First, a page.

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General Assembly opens debate on preventing armed conflict

General Assembly opens debate on preventing armed conflict

Noting that conflict prevention is a “moral imperative” and a “political necessity for the credibility of international cooperation, in particular the United Nations,” the president of the UN General Assembly today opened debate on Secretary-General Kofi Annan’s recent report on preventing armed conflict around the world.

“What a qualitative difference we could have in the United Nations if we moved the focus from the late stages of conflict to the early stages, if we were to spend more time on smoke detection rather than taking care of the house that has already burned down,” said Assembly President Jan Eliasson.

In a statement read by Deputy Secretary-General Mark Malloch Brown, Mr. Annan noted that one of his consistent objectives has been to move the UN from a culture of reaction to one of prevention. One of the main findings of his latest report was that such a culture was indeed beginning to take hold.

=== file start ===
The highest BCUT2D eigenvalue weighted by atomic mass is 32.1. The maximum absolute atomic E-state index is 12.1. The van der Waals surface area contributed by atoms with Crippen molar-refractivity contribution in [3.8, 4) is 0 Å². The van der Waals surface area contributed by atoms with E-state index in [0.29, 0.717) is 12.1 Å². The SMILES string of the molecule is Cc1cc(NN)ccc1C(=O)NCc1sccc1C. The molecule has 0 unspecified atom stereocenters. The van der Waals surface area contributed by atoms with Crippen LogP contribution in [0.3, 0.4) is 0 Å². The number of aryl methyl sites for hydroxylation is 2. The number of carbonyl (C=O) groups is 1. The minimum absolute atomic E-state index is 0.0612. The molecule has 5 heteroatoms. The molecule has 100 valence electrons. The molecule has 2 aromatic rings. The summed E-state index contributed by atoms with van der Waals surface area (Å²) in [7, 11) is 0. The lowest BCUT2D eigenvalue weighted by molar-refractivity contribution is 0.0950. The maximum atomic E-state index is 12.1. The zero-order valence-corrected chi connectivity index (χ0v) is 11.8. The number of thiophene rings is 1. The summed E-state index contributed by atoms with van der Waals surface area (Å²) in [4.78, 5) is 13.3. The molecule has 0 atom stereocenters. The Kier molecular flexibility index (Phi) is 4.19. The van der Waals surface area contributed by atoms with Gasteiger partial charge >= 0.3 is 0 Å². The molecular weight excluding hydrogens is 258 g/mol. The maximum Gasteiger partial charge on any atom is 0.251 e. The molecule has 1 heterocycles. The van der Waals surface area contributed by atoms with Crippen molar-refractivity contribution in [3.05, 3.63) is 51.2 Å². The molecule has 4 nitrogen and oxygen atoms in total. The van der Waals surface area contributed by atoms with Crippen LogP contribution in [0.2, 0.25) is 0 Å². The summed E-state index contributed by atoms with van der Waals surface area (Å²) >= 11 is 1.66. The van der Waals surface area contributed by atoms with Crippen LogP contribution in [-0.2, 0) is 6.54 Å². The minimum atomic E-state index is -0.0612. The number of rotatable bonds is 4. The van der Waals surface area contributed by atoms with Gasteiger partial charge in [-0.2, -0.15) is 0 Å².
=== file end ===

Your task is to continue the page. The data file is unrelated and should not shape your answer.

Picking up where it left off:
“Indeed, in many parts of the world we are working to resolve disputes peacefully,” Mr. Annan said, drawing attention to his latest mission aimed at preventing further armed conflict in the Middle East and apologizing for not being able to attend today’s debate.

Issued five years after the Secretary-General’s first comprehensive report on the prevention of armed conflict, this latest report responds to resolutions of the General Assembly and the Security Council.

The 54-page document outlines a three-pronged approach to preventing armed conflict: targeting the sources of tension within and between societies, States and regions; reinforcing the norms and institutions for peace; and strengthening the mechanisms that can resolve disputes between countries.

The report stresses the importance of addressing global risk factors that transcend individual nations, including environmental issues, corruption, youth unemployment, HIV/AIDS, and the trade of illicit weapons and drugs.

The report further emphasizes the importance of equipping Member States to manage their own problems by helping them build “national infrastructures for peace”, including constitutions, credible elections and democratic governance.

In his own remarks to the Assembly, Mr. Malloch Brown zeroed in on the report’s proposal that an amount equivalent to 2 per cent of the annual peacekeeping budget be dedicated to conflict prevention activities.

“Too often we spend vast sums of money to fight fires that, in hindsight, we might more easily have extinguished with timely preventive action,” the Deputy Secretary-General said.

At the end of today’s session, the Assembly decided to continue its consideration of the report and its recommendations at the body’s 61st session, which begins next week.